Lawsuits Against Trump’s Destruction of National Monument Are Allowed to Continue, a Federal Judge Rules

Environmentalists and Native American tribes are fighting back against Trump’s efforts to drastically reduce the size of Bears Ears National Monument.

Bob Wick/Zuma

Let our journalists help you make sense of the noise: Subscribe to the Mother Jones Daily newsletter and get a recap of news that matters.

In 2017, President Donald Trump signed a proclamation that would reduce the size of Utah’s Bears Ears National Monument by 85 percent. When environmental groups and five Native American tribes fought back in court, the Trump administration tried to dismiss the legal challenges they raised. But on Monday, a federal judge turned down Trump’s attempt to block the lawsuits, the Salt Lake Tribune reported, meaning that the battle to preserve the national monument will continue.

Bears Ears, a 3.5-million-acre stretch of canyons, buttes, and desert plateaus, is notable not only for its stunning geologic formations, but also for its Native American cultural, religious, and archaeological sites. Former president Barack Obama designated Bears Ears as a national monument in 2016, despite pushback from Republican lawmakers in Utah.

A year after Obama’s designation under the 1906 Antiquities Act, Trump made the unprecedented decision to cut the area of Bears Ears from 1.35 million acres to 201,876 acres, according to the Salt Lake Tribune. He also tried to cut the size of another Utah national monument, Grand Staircase-Escalante, in half. The question at the heart of the current legal fight is whether Trump has the authority under the Antiquities Act to overturn his predecessor’s designation. In the meantime, in case it is ruled that he does, energy companies are hungrily eyeing the area’s oil and natural gas deposits.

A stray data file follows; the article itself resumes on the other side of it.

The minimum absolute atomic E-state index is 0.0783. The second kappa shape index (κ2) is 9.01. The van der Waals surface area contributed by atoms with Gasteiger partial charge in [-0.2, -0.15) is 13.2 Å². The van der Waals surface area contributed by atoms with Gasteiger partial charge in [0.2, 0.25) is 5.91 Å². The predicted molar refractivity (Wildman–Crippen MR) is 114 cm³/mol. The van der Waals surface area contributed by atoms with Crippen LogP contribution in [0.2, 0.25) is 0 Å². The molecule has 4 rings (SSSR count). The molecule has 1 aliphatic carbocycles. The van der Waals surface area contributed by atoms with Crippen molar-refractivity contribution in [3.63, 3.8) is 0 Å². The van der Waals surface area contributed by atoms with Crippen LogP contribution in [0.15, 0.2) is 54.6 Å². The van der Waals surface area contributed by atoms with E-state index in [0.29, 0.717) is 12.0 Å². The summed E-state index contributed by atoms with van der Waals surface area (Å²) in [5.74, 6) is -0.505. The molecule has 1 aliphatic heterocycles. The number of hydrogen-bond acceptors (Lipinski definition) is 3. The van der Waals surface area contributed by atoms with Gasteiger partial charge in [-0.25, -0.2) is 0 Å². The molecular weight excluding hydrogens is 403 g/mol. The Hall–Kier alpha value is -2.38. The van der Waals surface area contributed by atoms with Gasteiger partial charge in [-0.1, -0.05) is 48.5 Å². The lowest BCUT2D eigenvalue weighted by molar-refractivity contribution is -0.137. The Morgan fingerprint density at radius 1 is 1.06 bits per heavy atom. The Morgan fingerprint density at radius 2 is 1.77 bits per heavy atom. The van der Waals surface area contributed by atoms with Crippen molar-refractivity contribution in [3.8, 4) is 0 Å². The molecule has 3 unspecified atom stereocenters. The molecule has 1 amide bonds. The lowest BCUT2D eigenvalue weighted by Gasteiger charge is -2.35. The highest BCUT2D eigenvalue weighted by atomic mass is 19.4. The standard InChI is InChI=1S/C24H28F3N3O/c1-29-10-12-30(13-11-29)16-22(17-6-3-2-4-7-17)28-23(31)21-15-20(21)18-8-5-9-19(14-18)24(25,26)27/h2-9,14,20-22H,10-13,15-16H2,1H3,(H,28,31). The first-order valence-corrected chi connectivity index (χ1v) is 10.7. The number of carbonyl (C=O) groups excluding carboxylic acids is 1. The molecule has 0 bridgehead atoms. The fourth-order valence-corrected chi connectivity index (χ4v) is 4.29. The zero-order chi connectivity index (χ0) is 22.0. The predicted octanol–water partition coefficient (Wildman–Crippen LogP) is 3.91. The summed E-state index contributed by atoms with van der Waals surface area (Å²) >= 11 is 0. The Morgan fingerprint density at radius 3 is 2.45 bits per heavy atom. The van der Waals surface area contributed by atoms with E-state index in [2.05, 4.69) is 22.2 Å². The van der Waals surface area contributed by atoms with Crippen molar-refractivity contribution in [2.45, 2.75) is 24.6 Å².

FACT:

Mother Jones was founded as a nonprofit in 1976 because we knew corporations and the wealthy wouldn't fund the type of hard-hitting journalism we set out to do.

Today, reader support makes up about two-thirds of our budget, allows us to dig deep on stories that matter, and lets us keep our reporting free for everyone. If you value what you get from Mother Jones, please join us with a tax-deductible donation today so we can keep on doing the type of journalism 2020 demands.

payment methods

FACT:

Mother Jones was founded as a nonprofit in 1976 because we knew corporations and the wealthy wouldn't fund the type of hard-hitting journalism we set out to do.

Today, reader support makes up about two-thirds of our budget, allows us to dig deep on stories that matter, and lets us keep our reporting free for everyone. If you value what you get from Mother Jones, please join us with a tax-deductible donation today so we can keep on doing the type of journalism 2020 demands.

payment methods

We Recommend

Latest

Sign up for our free newsletter

Subscribe to the Mother Jones Daily to have our top stories delivered directly to your inbox.

Get our award-winning magazine

Save big on a full year of investigations, ideas, and insights.

Subscribe

Support our journalism

Help Mother Jones' reporters dig deep with a tax-deductible donation.

Donate